There are also new proposed restrictions regarding "gifts" that can be made to others from the Veteran.  These monetary gifts are often made by the Veteran in order to initiate the spend-down process to qualify for long term care benefits.  The VA is putting serious restrictions on monetary gifts made by Veterans and unapproved transfers of money could cause the Veteran to permanently get denied certain pension benefits.  It is for this reason why we encourage people to contact us before they "move around money" for spend-down purposes.  One wrong move could cause serious consequences in the future that cannot be undone.

If you are a veteran, we suggest that you consult with a Veterans Services Officer in your county and review the benefits to which you may be entitled.  The telephone numbers for several of the county offices are as follows:  Montgomery: 937.225.4801; Greene: 937.562.6020; Warren: 513.695.2717; Miami: 937.440.8126; Preble: 937.456.6111.  Call us if you need the telephone number in a different county.  In addition, the Disabled American Veterans (DAV) has a Mobile Service Office (MSO) program that makes multiple stops in our area.  For information about the MSO stops and free DAV services, call Steven Strodtbeck, DAV NSO, at 216.522.3507.

Helpful Hints: Determine What Will Happen To Your Facebook Account After You Die

 

Facebook Logo Last month, Facebook released its policy regarding what happens to a person's account after he or she dies. The new features effectively allow you to determine how your online presence will be handled after you die, which is a hot topic right now in the field of estate planning law.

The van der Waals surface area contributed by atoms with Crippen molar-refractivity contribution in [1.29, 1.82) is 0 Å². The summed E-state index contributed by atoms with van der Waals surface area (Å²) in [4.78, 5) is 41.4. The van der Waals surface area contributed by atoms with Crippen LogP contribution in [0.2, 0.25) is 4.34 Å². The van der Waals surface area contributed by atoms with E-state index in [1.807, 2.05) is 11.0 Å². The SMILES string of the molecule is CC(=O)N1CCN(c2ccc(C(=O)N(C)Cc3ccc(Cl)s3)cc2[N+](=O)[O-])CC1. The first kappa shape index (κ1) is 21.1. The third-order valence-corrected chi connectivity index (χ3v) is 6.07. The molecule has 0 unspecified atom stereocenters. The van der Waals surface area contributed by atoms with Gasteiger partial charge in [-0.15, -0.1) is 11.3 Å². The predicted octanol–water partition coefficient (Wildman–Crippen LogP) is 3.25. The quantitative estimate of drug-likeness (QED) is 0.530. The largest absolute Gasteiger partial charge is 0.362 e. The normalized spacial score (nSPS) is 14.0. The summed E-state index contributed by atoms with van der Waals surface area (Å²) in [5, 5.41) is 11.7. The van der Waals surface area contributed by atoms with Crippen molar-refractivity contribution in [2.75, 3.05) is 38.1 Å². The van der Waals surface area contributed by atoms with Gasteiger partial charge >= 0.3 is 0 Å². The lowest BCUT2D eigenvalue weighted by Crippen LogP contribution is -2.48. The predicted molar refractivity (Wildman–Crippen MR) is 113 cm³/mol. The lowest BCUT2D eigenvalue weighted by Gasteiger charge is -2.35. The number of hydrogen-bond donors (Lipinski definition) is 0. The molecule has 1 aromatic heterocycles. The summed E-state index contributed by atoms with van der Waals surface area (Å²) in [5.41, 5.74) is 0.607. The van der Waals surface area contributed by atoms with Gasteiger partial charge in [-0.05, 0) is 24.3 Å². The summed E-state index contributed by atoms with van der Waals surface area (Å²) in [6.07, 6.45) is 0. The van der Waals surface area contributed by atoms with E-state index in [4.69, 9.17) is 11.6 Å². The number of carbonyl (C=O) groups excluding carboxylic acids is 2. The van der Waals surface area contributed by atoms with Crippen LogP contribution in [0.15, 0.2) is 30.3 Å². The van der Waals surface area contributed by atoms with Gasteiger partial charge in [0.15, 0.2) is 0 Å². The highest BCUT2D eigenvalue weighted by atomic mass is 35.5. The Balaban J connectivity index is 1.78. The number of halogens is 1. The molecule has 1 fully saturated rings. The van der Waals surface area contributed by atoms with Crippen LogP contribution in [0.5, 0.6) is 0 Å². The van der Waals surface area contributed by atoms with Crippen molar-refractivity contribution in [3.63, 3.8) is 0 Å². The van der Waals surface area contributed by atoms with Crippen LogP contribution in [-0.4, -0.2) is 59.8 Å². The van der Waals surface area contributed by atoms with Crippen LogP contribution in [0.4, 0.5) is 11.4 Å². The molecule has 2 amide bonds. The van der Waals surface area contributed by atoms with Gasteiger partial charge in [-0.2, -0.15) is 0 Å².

The new policy involves you naming a person as a "legacy contact" on your account.  The legacy contact will have as much or as little access to your account that you allow.  You can even apply security settings that prohibit your legacy contact from accessing certain content in your Facebook account after you die.  For more information about this topic, read an article that was published by the law firm Shumaker, Loop & Kendrick, LLP.

 

Roberson Law Dayton Ohio


Need A Speaker For Your Next Event? Speaking

                                                                       
2014 was a busy year for Nancy Roberson as she gave speeches every month to various non-profits, clubs, civic organizations, and businesses on the importance of planning for death and disability, which often includes her heartfelt, personal story of the tragedy in her life that propelled her to pursue her practice area of law.                                                                                                                                               

Rob Moyer, President and CEO of Rexarc, a business where Nancy spoke last Fall, wrote the following testimonial about Nancy's speech: